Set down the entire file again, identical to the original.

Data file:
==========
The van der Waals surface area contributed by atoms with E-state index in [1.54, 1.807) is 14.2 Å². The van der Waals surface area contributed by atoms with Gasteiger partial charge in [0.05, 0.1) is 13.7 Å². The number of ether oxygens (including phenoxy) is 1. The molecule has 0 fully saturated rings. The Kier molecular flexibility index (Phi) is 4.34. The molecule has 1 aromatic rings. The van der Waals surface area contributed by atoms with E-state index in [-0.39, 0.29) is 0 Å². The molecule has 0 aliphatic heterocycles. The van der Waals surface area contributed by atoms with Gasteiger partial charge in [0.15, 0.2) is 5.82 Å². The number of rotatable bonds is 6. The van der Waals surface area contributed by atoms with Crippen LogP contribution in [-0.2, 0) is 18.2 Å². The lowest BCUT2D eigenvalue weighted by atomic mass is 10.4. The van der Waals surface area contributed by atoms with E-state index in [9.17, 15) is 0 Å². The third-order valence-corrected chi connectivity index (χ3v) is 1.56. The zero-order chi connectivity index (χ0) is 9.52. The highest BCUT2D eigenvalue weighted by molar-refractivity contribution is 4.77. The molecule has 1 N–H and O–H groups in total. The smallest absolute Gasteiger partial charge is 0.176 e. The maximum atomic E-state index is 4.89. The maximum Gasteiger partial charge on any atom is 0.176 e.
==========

The van der Waals surface area contributed by atoms with E-state index in [1.54, 1.807) is 14.2 Å². The van der Waals surface area contributed by atoms with Gasteiger partial charge in [0.05, 0.1) is 13.7 Å². The number of ether oxygens (including phenoxy) is 1. The molecule has 0 fully saturated rings. The Kier molecular flexibility index (Phi) is 4.34. The molecule has 1 aromatic rings. The van der Waals surface area contributed by atoms with E-state index in [-0.39, 0.29) is 0 Å². The molecule has 0 aliphatic heterocycles. The van der Waals surface area contributed by atoms with Gasteiger partial charge in [0.15, 0.2) is 5.82 Å². The number of rotatable bonds is 6. The van der Waals surface area contributed by atoms with Crippen LogP contribution in [-0.2, 0) is 18.2 Å². The lowest BCUT2D eigenvalue weighted by atomic mass is 10.4. The van der Waals surface area contributed by atoms with E-state index in [9.17, 15) is 0 Å². The third-order valence-corrected chi connectivity index (χ3v) is 1.56. The zero-order chi connectivity index (χ0) is 9.52. The highest BCUT2D eigenvalue weighted by molar-refractivity contribution is 4.77. The molecule has 1 N–H and O–H groups in total. The smallest absolute Gasteiger partial charge is 0.176 e. The maximum atomic E-state index is 4.89. The maximum Gasteiger partial charge on any atom is 0.176 e.